• Behind the Veil: A project of Duke University that includes interviews, photographs, and oral history project files. The oral histories were collected in 1993-95 to preserve the memories of Black Southerners who lived through the period of legal segregation (from the 1890s to the 1950s). 
  • African American Communities: A collection documenting Black communities through pamphlets, newspapers and periodicals, correspondence, official records, reports, and in-depth oral histories. It focuses primarily on Atlanta, Chicago, New York, and towns and cities in North Carolina. 
  • Elwood Civil Rights Lawyers Project: A repository highlighting the stories of prominent civil rights lawyers and others. To create this collection, UVA Library restored and digitized 273 tapes that had been recorded by Professor William Elwood and his students while creating the documentary film, “The Road to Brown: The Untold Story of the Man Who Killed Jim Crow.” 

Legal-Historical Databases 

If you plan to write a paper touching on Black history, consider these databases. They contain historical records relating to civil rights litigation, legal actions by free Black individuals during the antebellum period, and more.

Handwritten notes from an arguments file for Brown v. Moore, from the archives of the law firm of Blacksher, Menefee, and Stein. Courtesy Gale Primary sources.
  • NAACP Papers: A digital collection from the years 1909-1972 that includes internal memos, legal briefings, and direct-action summaries from offices throughout the United States. Use this database to find primary sources relating to school desegregation, the criminal justice system, employment, housing, and other topics. Legal Department files cover Brown v. Board of Education and other important cases.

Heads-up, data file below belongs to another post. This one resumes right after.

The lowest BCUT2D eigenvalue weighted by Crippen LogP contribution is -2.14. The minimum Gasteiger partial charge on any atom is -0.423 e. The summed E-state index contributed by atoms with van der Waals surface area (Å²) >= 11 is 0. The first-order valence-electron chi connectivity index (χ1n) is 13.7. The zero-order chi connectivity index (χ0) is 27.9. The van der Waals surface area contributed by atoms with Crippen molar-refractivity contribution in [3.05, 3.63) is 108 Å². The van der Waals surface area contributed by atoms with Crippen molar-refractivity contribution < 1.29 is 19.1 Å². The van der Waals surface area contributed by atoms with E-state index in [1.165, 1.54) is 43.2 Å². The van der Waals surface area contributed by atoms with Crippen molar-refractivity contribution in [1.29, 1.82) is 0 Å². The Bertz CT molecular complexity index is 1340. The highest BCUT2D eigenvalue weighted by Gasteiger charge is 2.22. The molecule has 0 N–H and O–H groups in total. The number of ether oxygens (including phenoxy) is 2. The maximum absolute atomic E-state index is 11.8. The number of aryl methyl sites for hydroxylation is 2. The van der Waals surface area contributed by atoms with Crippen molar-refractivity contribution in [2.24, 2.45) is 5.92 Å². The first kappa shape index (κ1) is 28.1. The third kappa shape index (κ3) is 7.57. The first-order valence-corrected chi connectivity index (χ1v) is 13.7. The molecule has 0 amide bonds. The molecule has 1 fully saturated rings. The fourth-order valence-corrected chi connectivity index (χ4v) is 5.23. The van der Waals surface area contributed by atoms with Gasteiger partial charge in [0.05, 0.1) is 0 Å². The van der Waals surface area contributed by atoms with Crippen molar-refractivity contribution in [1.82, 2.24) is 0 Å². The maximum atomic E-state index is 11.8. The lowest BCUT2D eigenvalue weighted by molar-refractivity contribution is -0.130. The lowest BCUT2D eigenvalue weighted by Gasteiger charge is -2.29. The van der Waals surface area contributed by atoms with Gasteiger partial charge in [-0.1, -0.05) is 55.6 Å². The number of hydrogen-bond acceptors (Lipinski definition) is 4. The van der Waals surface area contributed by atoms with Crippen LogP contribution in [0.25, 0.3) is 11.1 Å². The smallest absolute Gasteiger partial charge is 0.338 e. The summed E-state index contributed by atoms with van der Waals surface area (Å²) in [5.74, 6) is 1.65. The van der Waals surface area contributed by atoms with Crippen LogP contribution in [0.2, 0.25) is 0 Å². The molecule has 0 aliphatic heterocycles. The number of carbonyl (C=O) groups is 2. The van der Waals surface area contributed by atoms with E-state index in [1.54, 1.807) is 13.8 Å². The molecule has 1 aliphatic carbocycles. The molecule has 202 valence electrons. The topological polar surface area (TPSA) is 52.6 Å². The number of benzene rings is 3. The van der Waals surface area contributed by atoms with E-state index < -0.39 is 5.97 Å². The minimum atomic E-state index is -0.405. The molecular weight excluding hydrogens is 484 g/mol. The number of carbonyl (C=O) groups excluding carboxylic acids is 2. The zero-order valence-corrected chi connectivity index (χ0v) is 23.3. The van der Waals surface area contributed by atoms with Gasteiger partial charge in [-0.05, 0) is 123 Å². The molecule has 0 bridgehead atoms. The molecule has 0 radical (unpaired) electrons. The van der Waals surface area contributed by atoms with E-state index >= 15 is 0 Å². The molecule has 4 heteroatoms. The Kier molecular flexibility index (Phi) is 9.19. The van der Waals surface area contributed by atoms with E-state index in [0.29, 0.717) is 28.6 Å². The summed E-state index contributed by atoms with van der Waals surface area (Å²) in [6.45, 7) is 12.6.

• ACLU Papers: A large collection of papers dating from 1912-1990, which document the organization’s work on civil rights and civil liberties. The database includes records relating to efforts by the ACLU’s Southern Regional Office to enforce the Civil Rights Act. 
  • Legal Battle for Civil Rights in Alabama: Vernon Z. Crawford Records, 1958-1978 Civil Rights Cases and Selections from the Blacksher, Menefee & Stein Records: Selected records of attorney Vernon Z. Crawford, a prominent civil rights lawyer, as well as the Mobile, Alabama-based law firm of Blacksher, Menefee & Stein. 
  • Black Freedom Struggle in the 20th Century: Federal Government Records: A database focusing on efforts by civil rights groups to obtain legislation, as well as interactions between Black Americans and the federal government. It includes FBI files on Martin Luther King Jr.; FBI files from Montgomery, Albany, St. Augustine, Selma, and Memphis; and records from the Kennedy, Johnson, and Nixon administrations. 
  • Slavery and the Law: Petitions relating to race, slavery, and free Blacks that were submitted to state legislatures and county courthouses between 1775 and 1867. (The documents were collected by UNC-Greensboro Professor Loren Schweninger.) Also included is the State Slavery Statutes collection, a collection of laws from the years 1789-1865.
  • Virginia Untold: The African American Narrative: A Library of Virginia site providing access to digitized county court records related to the lives of Black individuals in Virginia.

We hope you’ll enjoy exploring these records. If we can be of any assistance in your research, please contact us at 

Written by

Kate Boudouris

Kate Boudouris

Kate is the Research, Instruction & Outreach Librarian at Arthur J. Morris Law Library.